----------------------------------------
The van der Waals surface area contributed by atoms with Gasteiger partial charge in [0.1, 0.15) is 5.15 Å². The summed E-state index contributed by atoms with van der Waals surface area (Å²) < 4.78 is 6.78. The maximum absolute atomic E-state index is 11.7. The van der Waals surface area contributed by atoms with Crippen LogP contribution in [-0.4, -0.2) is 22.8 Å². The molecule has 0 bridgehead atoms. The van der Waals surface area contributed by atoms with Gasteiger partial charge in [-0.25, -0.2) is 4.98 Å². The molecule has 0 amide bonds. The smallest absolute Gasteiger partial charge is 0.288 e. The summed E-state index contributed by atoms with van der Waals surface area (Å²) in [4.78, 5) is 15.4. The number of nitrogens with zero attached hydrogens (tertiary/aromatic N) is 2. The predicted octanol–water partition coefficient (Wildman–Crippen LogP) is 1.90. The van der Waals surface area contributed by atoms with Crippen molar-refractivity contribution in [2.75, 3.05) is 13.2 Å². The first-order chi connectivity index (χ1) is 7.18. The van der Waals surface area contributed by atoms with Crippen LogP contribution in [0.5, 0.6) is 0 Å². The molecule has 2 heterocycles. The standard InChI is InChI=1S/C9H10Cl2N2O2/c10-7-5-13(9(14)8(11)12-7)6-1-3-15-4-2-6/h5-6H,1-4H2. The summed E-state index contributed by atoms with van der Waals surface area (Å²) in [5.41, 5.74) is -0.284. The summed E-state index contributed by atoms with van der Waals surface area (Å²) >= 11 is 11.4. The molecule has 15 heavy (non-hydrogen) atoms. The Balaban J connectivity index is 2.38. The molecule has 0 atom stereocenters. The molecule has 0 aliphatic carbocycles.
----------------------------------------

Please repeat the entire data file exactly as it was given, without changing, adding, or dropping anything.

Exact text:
The van der Waals surface area contributed by atoms with Gasteiger partial charge in [0.1, 0.15) is 5.15 Å². The summed E-state index contributed by atoms with van der Waals surface area (Å²) < 4.78 is 6.78. The maximum absolute atomic E-state index is 11.7. The van der Waals surface area contributed by atoms with Crippen LogP contribution in [-0.4, -0.2) is 22.8 Å². The molecule has 0 bridgehead atoms. The van der Waals surface area contributed by atoms with Gasteiger partial charge in [-0.25, -0.2) is 4.98 Å². The molecule has 0 amide bonds. The smallest absolute Gasteiger partial charge is 0.288 e. The summed E-state index contributed by atoms with van der Waals surface area (Å²) in [4.78, 5) is 15.4. The number of nitrogens with zero attached hydrogens (tertiary/aromatic N) is 2. The predicted octanol–water partition coefficient (Wildman–Crippen LogP) is 1.90. The van der Waals surface area contributed by atoms with Crippen molar-refractivity contribution in [2.75, 3.05) is 13.2 Å². The first-order chi connectivity index (χ1) is 7.18. The van der Waals surface area contributed by atoms with Crippen LogP contribution in [0.5, 0.6) is 0 Å². The molecule has 2 heterocycles. The standard InChI is InChI=1S/C9H10Cl2N2O2/c10-7-5-13(9(14)8(11)12-7)6-1-3-15-4-2-6/h5-6H,1-4H2. The summed E-state index contributed by atoms with van der Waals surface area (Å²) in [5.41, 5.74) is -0.284. The summed E-state index contributed by atoms with van der Waals surface area (Å²) >= 11 is 11.4. The molecule has 15 heavy (non-hydrogen) atoms. The Balaban J connectivity index is 2.38. The molecule has 0 atom stereocenters. The molecule has 0 aliphatic carbocycles.